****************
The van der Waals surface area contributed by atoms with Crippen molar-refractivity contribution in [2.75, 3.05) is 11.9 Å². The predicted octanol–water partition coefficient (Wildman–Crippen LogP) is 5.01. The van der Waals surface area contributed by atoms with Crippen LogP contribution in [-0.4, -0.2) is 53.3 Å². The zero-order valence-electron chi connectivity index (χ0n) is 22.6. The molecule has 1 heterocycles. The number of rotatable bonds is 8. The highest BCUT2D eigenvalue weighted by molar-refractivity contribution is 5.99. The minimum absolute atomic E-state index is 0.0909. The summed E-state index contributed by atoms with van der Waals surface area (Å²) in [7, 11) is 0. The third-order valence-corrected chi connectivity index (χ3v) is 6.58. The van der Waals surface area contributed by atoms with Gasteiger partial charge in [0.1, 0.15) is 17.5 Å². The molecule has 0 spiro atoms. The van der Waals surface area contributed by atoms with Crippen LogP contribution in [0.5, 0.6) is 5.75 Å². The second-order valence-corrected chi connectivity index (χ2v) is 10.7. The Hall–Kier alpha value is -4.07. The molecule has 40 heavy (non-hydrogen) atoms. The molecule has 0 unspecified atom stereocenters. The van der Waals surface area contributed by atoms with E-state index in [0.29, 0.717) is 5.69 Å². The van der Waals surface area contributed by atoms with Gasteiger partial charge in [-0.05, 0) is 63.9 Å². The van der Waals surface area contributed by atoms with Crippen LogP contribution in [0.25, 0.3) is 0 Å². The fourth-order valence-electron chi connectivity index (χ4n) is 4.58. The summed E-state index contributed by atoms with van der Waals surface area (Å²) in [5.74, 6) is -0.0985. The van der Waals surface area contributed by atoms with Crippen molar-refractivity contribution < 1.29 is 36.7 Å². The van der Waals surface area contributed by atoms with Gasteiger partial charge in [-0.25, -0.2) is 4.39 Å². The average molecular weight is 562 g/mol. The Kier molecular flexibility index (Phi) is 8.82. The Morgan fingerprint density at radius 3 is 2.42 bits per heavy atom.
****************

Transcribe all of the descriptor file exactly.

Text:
The van der Waals surface area contributed by atoms with Crippen molar-refractivity contribution in [2.75, 3.05) is 11.9 Å². The predicted octanol–water partition coefficient (Wildman–Crippen LogP) is 5.01. The van der Waals surface area contributed by atoms with Crippen LogP contribution in [-0.4, -0.2) is 53.3 Å². The zero-order valence-electron chi connectivity index (χ0n) is 22.6. The molecule has 1 heterocycles. The number of rotatable bonds is 8. The highest BCUT2D eigenvalue weighted by molar-refractivity contribution is 5.99. The minimum absolute atomic E-state index is 0.0909. The summed E-state index contributed by atoms with van der Waals surface area (Å²) in [7, 11) is 0. The third-order valence-corrected chi connectivity index (χ3v) is 6.58. The van der Waals surface area contributed by atoms with Gasteiger partial charge in [0.1, 0.15) is 17.5 Å². The molecule has 0 spiro atoms. The van der Waals surface area contributed by atoms with Crippen LogP contribution in [0.5, 0.6) is 5.75 Å². The second-order valence-corrected chi connectivity index (χ2v) is 10.7. The Hall–Kier alpha value is -4.07. The molecule has 40 heavy (non-hydrogen) atoms. The molecule has 0 unspecified atom stereocenters. The van der Waals surface area contributed by atoms with E-state index in [0.29, 0.717) is 5.69 Å². The van der Waals surface area contributed by atoms with Gasteiger partial charge in [-0.05, 0) is 63.9 Å². The van der Waals surface area contributed by atoms with Crippen LogP contribution in [0.25, 0.3) is 0 Å². The fourth-order valence-electron chi connectivity index (χ4n) is 4.58. The summed E-state index contributed by atoms with van der Waals surface area (Å²) in [5.74, 6) is -0.0985. The van der Waals surface area contributed by atoms with Crippen molar-refractivity contribution < 1.29 is 36.7 Å². The van der Waals surface area contributed by atoms with Gasteiger partial charge in [-0.25, -0.2) is 4.39 Å². The average molecular weight is 562 g/mol. The Kier molecular flexibility index (Phi) is 8.82. The Morgan fingerprint density at radius 3 is 2.42 bits per heavy atom.